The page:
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But the company has been expanding steadily. Gillespie, a former toy inventor and executive for Wham-O (the company that brought us the Hula-Hoop and the Frisbee), has cornered what he believes is an almost untapped market for transportable animated floats.

Gillespie said his gross revenue from float sponsorship grew from $90,000 in 1987 to $150,000 in 1988. And for now, at least, his rent is free: a large empty warehouse that formerly housed a car dealership in Santa Ana. Hopkins Development Co. is providing the warehouse at no charge until it develops the space later this year.

Saturday’s float sponsors included Pacific Bell; Great Western Reclamation Inc., a Santa Ana waste management company; and the U.S. Postal Service. Sponsors are paying from $5,000 to $15,000 per float.

For that, Gillespie decks out the floats with flowers, other decorations and signs identifying the sponsors.

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The Santa Ana parade, started in 1984, is one of the largest of the 300 to 400 parades a year in Southern California. Gillespie sees them becoming more popular as towns and cities celebrate centennials, then decide to turn them into annual events. Among the fastest growing are the Christmas and Mexican Independence Day parades in East Los Angeles. Increasingly these parades are luring large corporate sponsors, and potentially more demand for floats.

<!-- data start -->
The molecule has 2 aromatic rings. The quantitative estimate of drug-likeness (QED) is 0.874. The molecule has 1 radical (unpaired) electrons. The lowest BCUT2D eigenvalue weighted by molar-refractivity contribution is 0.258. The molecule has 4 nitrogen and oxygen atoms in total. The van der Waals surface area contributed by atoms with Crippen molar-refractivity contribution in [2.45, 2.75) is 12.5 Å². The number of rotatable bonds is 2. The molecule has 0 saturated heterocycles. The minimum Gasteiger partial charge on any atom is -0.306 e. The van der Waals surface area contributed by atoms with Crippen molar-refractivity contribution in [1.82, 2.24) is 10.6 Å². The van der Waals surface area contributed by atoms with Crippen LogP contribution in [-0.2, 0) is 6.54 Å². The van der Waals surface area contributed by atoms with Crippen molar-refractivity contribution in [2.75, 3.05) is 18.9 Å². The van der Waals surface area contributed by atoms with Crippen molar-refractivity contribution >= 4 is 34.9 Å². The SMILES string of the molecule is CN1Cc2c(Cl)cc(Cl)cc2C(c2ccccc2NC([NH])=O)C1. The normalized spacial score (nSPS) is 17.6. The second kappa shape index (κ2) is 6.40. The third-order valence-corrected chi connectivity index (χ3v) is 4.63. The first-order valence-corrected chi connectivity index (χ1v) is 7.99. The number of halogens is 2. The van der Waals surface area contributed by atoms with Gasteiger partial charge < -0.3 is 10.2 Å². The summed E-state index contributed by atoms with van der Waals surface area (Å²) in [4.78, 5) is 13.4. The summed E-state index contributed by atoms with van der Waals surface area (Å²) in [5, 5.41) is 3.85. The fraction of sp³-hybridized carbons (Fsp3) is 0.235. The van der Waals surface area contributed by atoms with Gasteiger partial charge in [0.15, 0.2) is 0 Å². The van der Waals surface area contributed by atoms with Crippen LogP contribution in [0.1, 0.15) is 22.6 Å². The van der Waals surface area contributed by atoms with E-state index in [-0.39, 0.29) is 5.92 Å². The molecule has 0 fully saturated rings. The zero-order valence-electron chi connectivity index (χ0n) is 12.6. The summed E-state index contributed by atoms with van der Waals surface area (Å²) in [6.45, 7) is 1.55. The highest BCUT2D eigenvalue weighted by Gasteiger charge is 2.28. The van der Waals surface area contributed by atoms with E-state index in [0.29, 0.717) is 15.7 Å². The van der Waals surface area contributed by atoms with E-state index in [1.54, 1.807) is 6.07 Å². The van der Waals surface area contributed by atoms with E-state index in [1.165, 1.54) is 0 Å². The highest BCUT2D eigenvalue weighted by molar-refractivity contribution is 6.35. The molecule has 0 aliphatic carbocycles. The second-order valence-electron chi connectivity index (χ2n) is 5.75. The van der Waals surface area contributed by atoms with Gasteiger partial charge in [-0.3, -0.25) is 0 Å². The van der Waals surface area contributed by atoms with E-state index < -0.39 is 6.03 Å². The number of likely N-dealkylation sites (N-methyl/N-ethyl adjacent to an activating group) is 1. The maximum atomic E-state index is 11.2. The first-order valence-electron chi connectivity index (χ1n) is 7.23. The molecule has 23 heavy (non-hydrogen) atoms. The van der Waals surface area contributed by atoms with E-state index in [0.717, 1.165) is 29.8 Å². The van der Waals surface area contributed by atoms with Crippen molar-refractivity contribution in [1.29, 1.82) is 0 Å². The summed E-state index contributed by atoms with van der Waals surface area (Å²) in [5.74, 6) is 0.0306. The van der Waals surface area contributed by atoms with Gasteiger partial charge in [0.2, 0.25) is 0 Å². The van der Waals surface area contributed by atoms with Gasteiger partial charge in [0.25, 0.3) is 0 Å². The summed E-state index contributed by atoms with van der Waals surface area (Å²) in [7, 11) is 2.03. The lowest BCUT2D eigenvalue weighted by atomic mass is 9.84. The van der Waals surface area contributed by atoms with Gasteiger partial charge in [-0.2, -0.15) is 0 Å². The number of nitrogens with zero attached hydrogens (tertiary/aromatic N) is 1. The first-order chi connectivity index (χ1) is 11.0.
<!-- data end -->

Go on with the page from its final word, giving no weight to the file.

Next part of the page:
The business of float construction is one part finance, one part artistic talent, one part engineering skill and about 10 parts sheer ego, Gillespie said.

The construction of a float begins with the base, a structure made of steel pipe and welded onto a custom-built car or truck chassis. On one new float designed for the Santa Ana parade, Gillespie built a periscope for the driver to peer out through huge roses. The roses are made of steel rods and window screen wire, which are sprayed with plastic molding and then covered with pink and red straw flowers.

The craft cost about $40,000 and took 2 months to build. It was originally designed to be built for the Rose Parade at nearly twice the size and four times the cost.

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The float should bring in $15,000 to $20,000 per parade, so it should quickly become a money maker, Gillespie said.

On the animated floats, an array of electric motors and hydraulic and pneumatic pumps make wings flap, heads turn, ears wiggle and eyes roll.

Gillespie has designed his floats so that they can fold up for transport in large moving vans, a feature that he said is crucial for turning a profit. Otherwise, the cost of storage and transportation would be prohibitive.

The float business, he said, is characterized by intense rivalry where family reputations are staked on creating ever bigger and more complicated floats.

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“A lot of builders get on a huge ego trip and forget all about the business side,” Gillespie said. “I like to think of myself as a businessman first.”